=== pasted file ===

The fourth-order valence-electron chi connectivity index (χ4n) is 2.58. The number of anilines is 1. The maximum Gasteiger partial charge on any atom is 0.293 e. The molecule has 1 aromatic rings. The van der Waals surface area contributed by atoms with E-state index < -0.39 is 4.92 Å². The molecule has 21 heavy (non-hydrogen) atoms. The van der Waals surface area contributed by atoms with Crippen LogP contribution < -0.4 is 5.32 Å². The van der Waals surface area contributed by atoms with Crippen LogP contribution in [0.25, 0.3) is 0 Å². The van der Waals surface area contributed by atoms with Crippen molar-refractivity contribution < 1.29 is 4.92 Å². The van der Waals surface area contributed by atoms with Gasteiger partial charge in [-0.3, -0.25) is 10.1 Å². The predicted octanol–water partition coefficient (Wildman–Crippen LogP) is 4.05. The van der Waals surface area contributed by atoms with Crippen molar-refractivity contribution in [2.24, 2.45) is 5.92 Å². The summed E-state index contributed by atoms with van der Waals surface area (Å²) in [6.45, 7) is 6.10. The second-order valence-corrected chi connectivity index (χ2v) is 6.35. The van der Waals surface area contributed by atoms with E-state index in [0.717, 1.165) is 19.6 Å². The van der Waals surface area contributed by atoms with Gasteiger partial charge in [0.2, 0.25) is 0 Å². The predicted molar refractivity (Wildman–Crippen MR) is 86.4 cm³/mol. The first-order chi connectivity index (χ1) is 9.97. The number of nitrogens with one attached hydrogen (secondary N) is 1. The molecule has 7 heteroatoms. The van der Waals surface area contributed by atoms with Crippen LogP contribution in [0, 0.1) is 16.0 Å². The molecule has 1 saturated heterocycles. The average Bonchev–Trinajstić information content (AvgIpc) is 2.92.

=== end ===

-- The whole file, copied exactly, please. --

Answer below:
The fourth-order valence-electron chi connectivity index (χ4n) is 2.58. The number of anilines is 1. The maximum Gasteiger partial charge on any atom is 0.293 e. The molecule has 1 aromatic rings. The van der Waals surface area contributed by atoms with E-state index < -0.39 is 4.92 Å². The molecule has 21 heavy (non-hydrogen) atoms. The van der Waals surface area contributed by atoms with Crippen LogP contribution < -0.4 is 5.32 Å². The van der Waals surface area contributed by atoms with Crippen LogP contribution in [0.25, 0.3) is 0 Å². The van der Waals surface area contributed by atoms with Crippen molar-refractivity contribution < 1.29 is 4.92 Å². The van der Waals surface area contributed by atoms with Gasteiger partial charge in [-0.3, -0.25) is 10.1 Å². The predicted octanol–water partition coefficient (Wildman–Crippen LogP) is 4.05. The van der Waals surface area contributed by atoms with Crippen molar-refractivity contribution in [2.24, 2.45) is 5.92 Å². The summed E-state index contributed by atoms with van der Waals surface area (Å²) in [6.45, 7) is 6.10. The second-order valence-corrected chi connectivity index (χ2v) is 6.35. The van der Waals surface area contributed by atoms with E-state index in [0.717, 1.165) is 19.6 Å². The van der Waals surface area contributed by atoms with Gasteiger partial charge in [0.2, 0.25) is 0 Å². The predicted molar refractivity (Wildman–Crippen MR) is 86.4 cm³/mol. The first-order chi connectivity index (χ1) is 9.97. The number of nitrogens with one attached hydrogen (secondary N) is 1. The molecule has 7 heteroatoms. The van der Waals surface area contributed by atoms with Crippen LogP contribution in [0, 0.1) is 16.0 Å². The molecule has 1 saturated heterocycles. The average Bonchev–Trinajstić information content (AvgIpc) is 2.92.